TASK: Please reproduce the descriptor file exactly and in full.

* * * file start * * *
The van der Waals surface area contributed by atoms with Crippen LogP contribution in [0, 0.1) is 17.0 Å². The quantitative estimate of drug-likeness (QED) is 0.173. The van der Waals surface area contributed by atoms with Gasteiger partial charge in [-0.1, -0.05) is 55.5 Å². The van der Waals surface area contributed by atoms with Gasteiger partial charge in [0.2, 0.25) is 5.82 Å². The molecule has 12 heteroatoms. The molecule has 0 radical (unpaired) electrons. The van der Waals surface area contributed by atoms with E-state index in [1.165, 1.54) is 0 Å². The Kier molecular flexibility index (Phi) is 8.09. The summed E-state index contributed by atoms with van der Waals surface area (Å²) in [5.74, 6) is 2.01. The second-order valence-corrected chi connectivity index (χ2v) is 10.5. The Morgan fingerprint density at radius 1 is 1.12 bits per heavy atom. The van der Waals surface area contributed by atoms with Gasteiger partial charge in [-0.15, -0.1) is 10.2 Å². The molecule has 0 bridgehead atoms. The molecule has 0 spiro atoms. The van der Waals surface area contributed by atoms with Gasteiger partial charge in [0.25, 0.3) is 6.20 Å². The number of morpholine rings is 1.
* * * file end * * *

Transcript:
The van der Waals surface area contributed by atoms with Crippen LogP contribution in [0, 0.1) is 17.0 Å². The quantitative estimate of drug-likeness (QED) is 0.173. The van der Waals surface area contributed by atoms with Gasteiger partial charge in [-0.1, -0.05) is 55.5 Å². The van der Waals surface area contributed by atoms with Gasteiger partial charge in [0.2, 0.25) is 5.82 Å². The molecule has 12 heteroatoms. The molecule has 0 radical (unpaired) electrons. The van der Waals surface area contributed by atoms with E-state index in [1.165, 1.54) is 0 Å². The Kier molecular flexibility index (Phi) is 8.09. The summed E-state index contributed by atoms with van der Waals surface area (Å²) in [5.74, 6) is 2.01. The second-order valence-corrected chi connectivity index (χ2v) is 10.5. The Morgan fingerprint density at radius 1 is 1.12 bits per heavy atom. The van der Waals surface area contributed by atoms with Gasteiger partial charge in [-0.15, -0.1) is 10.2 Å². The molecule has 0 bridgehead atoms. The molecule has 0 spiro atoms. The van der Waals surface area contributed by atoms with Gasteiger partial charge in [0.25, 0.3) is 6.20 Å². The number of morpholine rings is 1.